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No more hillbilly talk
As David busied himself with his arsenal, Jerry settled on a couch in the sunken den and listened to Jane clank around the kitchen. It was January in Los Angeles and he was comfortable in a powder-blue alpaca sweater. The crease was fresh in his pleatless pants. He looked, as he always does, as if he had been groomed by the American Kennel Club. He would have meticulous good looks if it were not for his nose, which has been batted around some and now charts a wiggly course down the center of his face. Recently he has played in an improvised mask-guard because he had the nose broken again in a game at Detroit. Though he is used to the abuse of his nose, West's view is restricted by the mask—he was held to 47 points by the New York Knicks and just the other night to 53 by the Cincinnati Royals.
"Don't try anything new on us," he called to Jane.
"I know better," said a soft voice from the kitchen. "Meat and potatoes man, that's you." Jane came to the door with a platter of cold cuts and potato salad. "Jerry never changes," she said, "except that now he can get to sleep before 2 o'clock after a game. Sometimes. When he's really keyed up it's still 4 a.m. before he falls off. But he lost his southern accent. That's one thing Los Angeles hasn't done for me."
Hillbilly," said Jerry. " Rod Hundley used to call it pure hillbilly. He said it wasn't southern at all. One time during the Olympics in Rome I was trying to tell Coach Pete Newell something and I could see I wasn't getting through. Finally, Pete said, 'For crying out loud, Jerry, talk English!' "
West reached over and twirled the dial on the television set. "No color shows on now," he said. "But the color reception is great. I got a real good deal on this set. I've had a couple black-and-white sets given to me. And a lot of other nice things, like that shotgun for playing in the All-Star Game. Basketball has been wonderful to us. It's a good life. A lot of guys kick about the officiating and traveling, and it does get hectic, but you look at some of the salaries they're paying now and you have to' believe it's worth it—Chamberlain's making about $70,000, Russell and Baylor $50,000, Robertson $40,000, Lucas $33,000.
"We could live better, I guess. But you have to think ahead, prepare for the day you're living on half—hell, a third—what you're making now. I mean, there'll come a time when Jerry West the basketball player will be Jerry West, the ex-basketball player. Then what? I had a Pontiac Grand Prix, but now I drive a Chevrolet station wagon. It's more practical. We could use another bedroom, and the yard's not so big, but it's a good house, in a good neighborhood. Many people our own age. The fellow I fish with, Hollis Johnson, lives right around the corner."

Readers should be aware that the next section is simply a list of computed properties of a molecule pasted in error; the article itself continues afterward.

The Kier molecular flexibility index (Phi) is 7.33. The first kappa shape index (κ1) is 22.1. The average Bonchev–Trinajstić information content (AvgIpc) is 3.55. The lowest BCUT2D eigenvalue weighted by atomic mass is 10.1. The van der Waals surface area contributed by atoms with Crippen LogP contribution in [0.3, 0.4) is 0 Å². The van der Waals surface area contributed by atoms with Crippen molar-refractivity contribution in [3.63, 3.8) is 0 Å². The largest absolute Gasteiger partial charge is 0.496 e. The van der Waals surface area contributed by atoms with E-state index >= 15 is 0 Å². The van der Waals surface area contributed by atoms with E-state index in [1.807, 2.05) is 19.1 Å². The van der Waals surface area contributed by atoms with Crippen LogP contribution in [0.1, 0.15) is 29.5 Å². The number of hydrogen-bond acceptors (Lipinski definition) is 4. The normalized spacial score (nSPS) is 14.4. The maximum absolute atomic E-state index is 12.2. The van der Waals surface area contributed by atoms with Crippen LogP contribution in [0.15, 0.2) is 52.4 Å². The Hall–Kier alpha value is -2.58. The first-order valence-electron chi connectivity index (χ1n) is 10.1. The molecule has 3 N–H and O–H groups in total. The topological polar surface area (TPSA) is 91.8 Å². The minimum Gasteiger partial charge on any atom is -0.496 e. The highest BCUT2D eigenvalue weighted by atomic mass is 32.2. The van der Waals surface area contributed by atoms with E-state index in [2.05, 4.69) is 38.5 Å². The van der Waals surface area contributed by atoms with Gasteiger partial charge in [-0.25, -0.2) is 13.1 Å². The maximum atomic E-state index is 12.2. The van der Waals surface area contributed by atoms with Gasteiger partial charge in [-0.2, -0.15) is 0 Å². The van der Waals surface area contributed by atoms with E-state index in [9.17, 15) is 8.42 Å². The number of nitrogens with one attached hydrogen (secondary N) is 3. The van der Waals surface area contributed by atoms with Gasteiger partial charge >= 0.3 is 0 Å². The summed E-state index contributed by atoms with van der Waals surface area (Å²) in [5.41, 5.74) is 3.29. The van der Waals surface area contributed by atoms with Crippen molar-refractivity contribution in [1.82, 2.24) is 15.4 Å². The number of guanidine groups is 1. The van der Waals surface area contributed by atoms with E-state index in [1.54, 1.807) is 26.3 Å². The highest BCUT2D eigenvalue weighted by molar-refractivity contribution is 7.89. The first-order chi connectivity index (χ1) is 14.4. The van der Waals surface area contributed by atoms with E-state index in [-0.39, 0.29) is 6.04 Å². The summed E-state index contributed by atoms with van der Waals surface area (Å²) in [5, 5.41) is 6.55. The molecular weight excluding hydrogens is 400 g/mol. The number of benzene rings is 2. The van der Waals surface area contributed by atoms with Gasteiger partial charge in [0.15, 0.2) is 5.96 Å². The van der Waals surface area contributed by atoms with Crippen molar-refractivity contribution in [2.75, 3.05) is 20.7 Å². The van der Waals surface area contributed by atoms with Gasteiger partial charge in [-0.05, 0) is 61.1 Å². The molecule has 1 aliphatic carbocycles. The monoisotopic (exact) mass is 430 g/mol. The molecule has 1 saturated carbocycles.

The Wests moved into the house in 1962, Jerry's sophomore season in the NBA. When he proceeds he proceeds with caution—what General Manager Lou Mohs calls "working out his salvation with fear and trembling." Originally, when he signed with the Lakers in 1960 as their No. 1 draft choice, West insisted on a two-year contract for fear he might be cut prematurely. Mohs told him he would regret it. After one year Owner Bob Short took it on himself to tear up the contract and write a better one—West's value to the team had increased appreciably, but under the terms of the old contract his salary would not have. Anyway, before he bought the house, West went in to see General Manager Mohs. "Mr. Mohs," he said, after some preliminary beating around the bush, "would you trade me?" "Yes, I would," said Mohs. "For whom?" "For Oscar Robertson." "Anybody else?" "No." "That's all I wanted to know. I'm going to buy a house."
"Right now," said West, "I'm doing fine—the salary is good and I've been lucky to get some good endorsements—Jantzen, Wilson, Karl's Shoes of Los Angeles, a magazine ad for Chapstick, Wheaties. But you know those things can't last forever. So I invested in an orange grove, and I've got a third interest with Don Drysdale and Les Richter in a summer camp up at Mammoth Lake. It's called All-American Village. Real nice place. The first year up there I spent most of my time playing basketball with the boys and girls. I wanted to improve my dribbling, and you'd be surprised how tough it is to dribble through seven screaming teen-agers. Unbelievable.
"I know it sounds corny and all, but whatever talent I have is God-given, and I think I owe it to Him to do the best I can with what I've got. I mean, it's hard enough if you take yourself too seriously because you can be a hero today and a bum tomorrow. It's unbelievable. So you try hard and you hope you do well, and you enjoy it. I guess—I feel I've accomplished about all there is to accomplish in basketball as an individual. I was on the Olympic team, and I was an All-America, an All-Pro, and I've made the All-Star team five times [in five years]. But there is one thing I'd really like to do before I quit—I'd like to help the Lakers win an NBA championship."